Not a bad match at all, though indicative of the 50/50 booking that remains a blight on WWE. If Andrade had won, especially if he’d won clean, then it would have made him seem a real threat to Balor and raised his stock immensely. As it was, it looked like he couldn’t hang in there without Zelina’s help. 2.5 Stars.

Elias is backstage, playing his guitar. I’m truly amazed that Reigns hasn’t already zeroed in on that sound and beaten him to death with an orchestra’s worth of instruments. Elias sings a challenge for Roman Reigns at Money in the Bank, despite Elias being a huge step-down from Drew McIntyre and, let’s face it, leukemia. Shane makes the match official, then the two of them hustle away in a limo. Oh great: guess that’s where this storyline ends for the week.

I’m also in favour of Paige putting down microphones

Here’s Kairi Sane and Asuka in what I’m sure is a heartfelt attempt at bullying the former SmackDown Women’s Champion. Apparently Fire and Desire are pissed off that Paige wants nothing to do with them; it’s like they miss hanging around with a stupid accent on legs.

And here are the IIconics, who are in the rare position of being the most intelligible people in a segment. They mock the Sky Pirates 2.0, which has always sounded like a fancy way of saying “hijackers”. And apparently this is a singles match between Kairi and Peyton, and the IIconic starts off by stomping and choking Sane in the corner.  Kairi manages to catch a foot, laying Royce out with a dragon screw, an axe kick and a neckbreaker, following up with a hell of a spear.

Kairi continues to take apart Peyton, pinning with after an Insane Elbow.

Exactly what you’d expect, considering the IIconics only seem to have success as a team. 2 Stars.

Mandy and Sonya then arrive to slow-clap on the ramp. That is a lot of effort to go to in order to be an asshole. Then again, this is wrestling.

God bless you, Lars Sullivan

Wait, Jinder Mahal’s back on SmackDown? Did I do something in a previous life to deserve this? Was it a genocide? This worthless sack of steroids is facing Chad Gable, or that was the plan until Lars Sullivan shows up and fucking murders the Kurt Angle clone. Go find yourself a fourth tag team partner, you headband-wearing dork.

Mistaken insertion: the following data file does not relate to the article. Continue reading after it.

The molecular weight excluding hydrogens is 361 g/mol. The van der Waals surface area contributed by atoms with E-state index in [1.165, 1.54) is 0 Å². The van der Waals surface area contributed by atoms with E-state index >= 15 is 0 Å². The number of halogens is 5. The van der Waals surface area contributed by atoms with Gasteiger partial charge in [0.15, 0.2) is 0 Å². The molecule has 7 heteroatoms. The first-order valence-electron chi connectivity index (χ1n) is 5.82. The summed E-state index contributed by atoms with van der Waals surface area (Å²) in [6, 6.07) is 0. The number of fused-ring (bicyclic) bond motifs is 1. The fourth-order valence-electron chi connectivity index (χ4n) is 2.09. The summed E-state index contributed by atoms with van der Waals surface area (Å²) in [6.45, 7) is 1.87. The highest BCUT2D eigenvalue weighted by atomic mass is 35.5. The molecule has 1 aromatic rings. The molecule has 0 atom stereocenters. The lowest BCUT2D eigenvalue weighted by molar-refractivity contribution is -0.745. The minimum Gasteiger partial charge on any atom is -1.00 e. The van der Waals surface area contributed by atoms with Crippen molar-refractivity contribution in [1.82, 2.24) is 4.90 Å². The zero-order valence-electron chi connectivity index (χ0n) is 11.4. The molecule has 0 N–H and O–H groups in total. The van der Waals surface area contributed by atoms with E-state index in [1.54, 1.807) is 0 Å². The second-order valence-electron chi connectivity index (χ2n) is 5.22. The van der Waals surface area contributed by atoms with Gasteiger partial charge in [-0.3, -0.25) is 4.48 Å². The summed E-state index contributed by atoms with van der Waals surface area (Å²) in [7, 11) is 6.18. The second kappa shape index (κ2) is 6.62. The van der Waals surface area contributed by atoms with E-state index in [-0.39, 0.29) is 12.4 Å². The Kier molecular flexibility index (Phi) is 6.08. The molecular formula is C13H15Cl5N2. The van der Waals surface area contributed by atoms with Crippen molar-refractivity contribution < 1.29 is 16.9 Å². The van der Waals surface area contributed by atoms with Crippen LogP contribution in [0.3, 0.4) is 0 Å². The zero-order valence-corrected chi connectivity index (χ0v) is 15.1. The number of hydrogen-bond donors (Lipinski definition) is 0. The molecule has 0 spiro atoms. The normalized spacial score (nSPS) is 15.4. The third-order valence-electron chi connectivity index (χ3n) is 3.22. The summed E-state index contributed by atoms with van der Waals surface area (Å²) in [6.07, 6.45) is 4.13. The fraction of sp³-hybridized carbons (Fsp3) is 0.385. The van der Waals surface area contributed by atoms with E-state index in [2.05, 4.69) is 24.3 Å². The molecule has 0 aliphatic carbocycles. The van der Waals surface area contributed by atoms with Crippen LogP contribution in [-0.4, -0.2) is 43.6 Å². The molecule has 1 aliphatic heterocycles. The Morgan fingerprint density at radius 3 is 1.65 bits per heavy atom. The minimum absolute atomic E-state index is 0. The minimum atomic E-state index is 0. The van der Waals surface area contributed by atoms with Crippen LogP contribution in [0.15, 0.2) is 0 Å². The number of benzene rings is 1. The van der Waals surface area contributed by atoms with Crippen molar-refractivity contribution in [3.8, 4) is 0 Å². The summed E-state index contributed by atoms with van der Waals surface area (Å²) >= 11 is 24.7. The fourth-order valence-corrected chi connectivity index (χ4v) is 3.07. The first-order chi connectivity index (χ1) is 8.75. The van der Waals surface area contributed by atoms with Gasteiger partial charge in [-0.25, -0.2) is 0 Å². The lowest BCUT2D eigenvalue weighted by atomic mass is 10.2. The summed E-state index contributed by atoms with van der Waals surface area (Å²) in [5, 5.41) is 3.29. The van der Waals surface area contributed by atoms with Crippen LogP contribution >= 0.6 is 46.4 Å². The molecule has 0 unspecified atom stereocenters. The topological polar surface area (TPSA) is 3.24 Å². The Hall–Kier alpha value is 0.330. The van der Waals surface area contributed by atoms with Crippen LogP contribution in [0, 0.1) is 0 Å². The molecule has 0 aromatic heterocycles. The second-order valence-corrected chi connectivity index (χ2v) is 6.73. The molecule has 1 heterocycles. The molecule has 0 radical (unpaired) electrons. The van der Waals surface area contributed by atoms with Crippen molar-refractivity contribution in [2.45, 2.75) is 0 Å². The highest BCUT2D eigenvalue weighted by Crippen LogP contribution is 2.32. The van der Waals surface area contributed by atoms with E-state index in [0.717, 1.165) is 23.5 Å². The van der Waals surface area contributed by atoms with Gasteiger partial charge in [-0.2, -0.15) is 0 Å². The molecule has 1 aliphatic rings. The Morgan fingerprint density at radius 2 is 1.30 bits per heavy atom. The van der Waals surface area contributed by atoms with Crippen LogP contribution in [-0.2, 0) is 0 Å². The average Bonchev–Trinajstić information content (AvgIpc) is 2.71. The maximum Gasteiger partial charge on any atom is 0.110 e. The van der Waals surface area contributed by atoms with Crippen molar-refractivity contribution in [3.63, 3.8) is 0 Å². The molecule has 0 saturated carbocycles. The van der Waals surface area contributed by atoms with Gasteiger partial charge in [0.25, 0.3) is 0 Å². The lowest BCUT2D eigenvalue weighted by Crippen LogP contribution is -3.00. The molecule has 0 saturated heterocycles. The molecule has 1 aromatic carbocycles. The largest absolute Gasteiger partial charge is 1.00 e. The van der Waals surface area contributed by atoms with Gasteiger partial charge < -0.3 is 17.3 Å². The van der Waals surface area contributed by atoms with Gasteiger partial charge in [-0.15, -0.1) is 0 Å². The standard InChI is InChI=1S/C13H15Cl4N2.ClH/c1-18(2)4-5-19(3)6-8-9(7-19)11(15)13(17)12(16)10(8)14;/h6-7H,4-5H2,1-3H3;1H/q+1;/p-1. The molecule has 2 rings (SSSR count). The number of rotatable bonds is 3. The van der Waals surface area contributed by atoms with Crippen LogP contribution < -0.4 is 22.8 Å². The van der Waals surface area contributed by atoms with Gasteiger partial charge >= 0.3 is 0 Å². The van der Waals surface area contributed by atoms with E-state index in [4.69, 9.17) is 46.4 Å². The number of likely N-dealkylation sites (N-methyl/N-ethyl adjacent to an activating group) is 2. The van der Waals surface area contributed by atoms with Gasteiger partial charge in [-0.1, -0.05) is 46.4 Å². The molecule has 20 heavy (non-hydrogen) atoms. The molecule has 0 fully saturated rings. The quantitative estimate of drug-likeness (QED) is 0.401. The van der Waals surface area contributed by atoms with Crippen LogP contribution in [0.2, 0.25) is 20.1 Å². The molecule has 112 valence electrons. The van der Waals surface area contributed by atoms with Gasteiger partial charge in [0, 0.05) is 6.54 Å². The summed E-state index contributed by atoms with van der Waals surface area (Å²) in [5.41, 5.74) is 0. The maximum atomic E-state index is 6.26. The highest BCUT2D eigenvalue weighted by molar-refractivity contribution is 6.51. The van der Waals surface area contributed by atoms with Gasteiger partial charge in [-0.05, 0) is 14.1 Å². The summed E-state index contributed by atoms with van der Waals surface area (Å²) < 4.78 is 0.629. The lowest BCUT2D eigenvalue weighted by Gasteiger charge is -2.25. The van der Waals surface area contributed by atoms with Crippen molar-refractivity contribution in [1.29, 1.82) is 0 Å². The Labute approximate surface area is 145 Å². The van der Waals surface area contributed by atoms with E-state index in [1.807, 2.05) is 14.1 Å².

Sullivan then proceeds to go after Mahal, who dives out of the ring before his utter lack of wrestling ability can be exposed,  so Lars annihilates the Singh Brothers, whose collective HGH content doesn’t equal half of Mahal’s. I’m in favour of Lars Sullivan’s anti-Jinder-Mahal-match stance: sensible policies for a happier WWE.

R-Truth shows up, his addled brain at least able to recognise the concept of revenge, and Sullivan kills him too. They’re building this guy perfectly, and I’m having to watch comparatively less shit as a result.

Backstage, Roman Reigns accepts Elias’ challenge, though he doesn’t have the good manners to do so in the form of a song. Then again, I truly don’t know whether I’d be more or less irritated with this feud if he had done.

Bayley can’t exactly sell “tough” or “angry”

Here’s Charlotte Flair, who’s clearly decided that the Women’s Division isn’t revolving around her as much as it should. She talks over their WrestleMania match in case you’d fallen asleep by that time, then makes the point that she never actually lost the match, so she should still have the SmackDown Women’s Championship. This is Post-WrestleMania 30 Randy Orton aaaall over again.

Becky comes out and tries to explain the concept of a winner-takes-all match, adding that she did what Charlotte Flair couldn’t do: beat Ronda Rousey. But Charlotte still wants that Championship back, because otherwise she’s just a woman standing around looking like a parade float. The two have a debate about who’s scared of who and who’s in whose head, which is the kind of quality dialogue I don’t look particularly anywhere for.

Becky finally snaps at Charlotte, saying that she’s sick and tired of Flair denying other women opportunities at her Championship, saying it’s time for someone else to get a go. Bayley arrives, looking to punch her ticket. Charlotte tries to play the “patronizing asshole” card, and Bayley challenges her to a number one contender’s match, slapping the microphone out of Charlotte’s hand whilst trying to look tough, something that Bayley is biologically incapable of doing.

So close to having a Flair-free PPV

After a commercial break, Charlotte and Bayley are starting a match, tussling with each other before Bayley shoves Charlotte to the floor. Bayley continues to stay on top of Charlotte, blocking a shoulder tackle through the ropes and hanging Flair up before pursuing her to the outside, dropkicking her through the ropes.

Back in the ring, a crossbody takes out Charlotte, and Bayley keeps coming after the former Champion, who finally throws Bayley into the ropes and buys herself some breathing room with a neckbreaker. Charlotte now starts to punish Bayley, who suddenly rolls her up out of nowhere before flooring Flair with a crossbody. Charlotte takes some running shoulder blocks in the corner, but she manages to dodge a final charge, kicking the shit out of Bayley’s leg, snatching control of the match back as we go to another commercial break.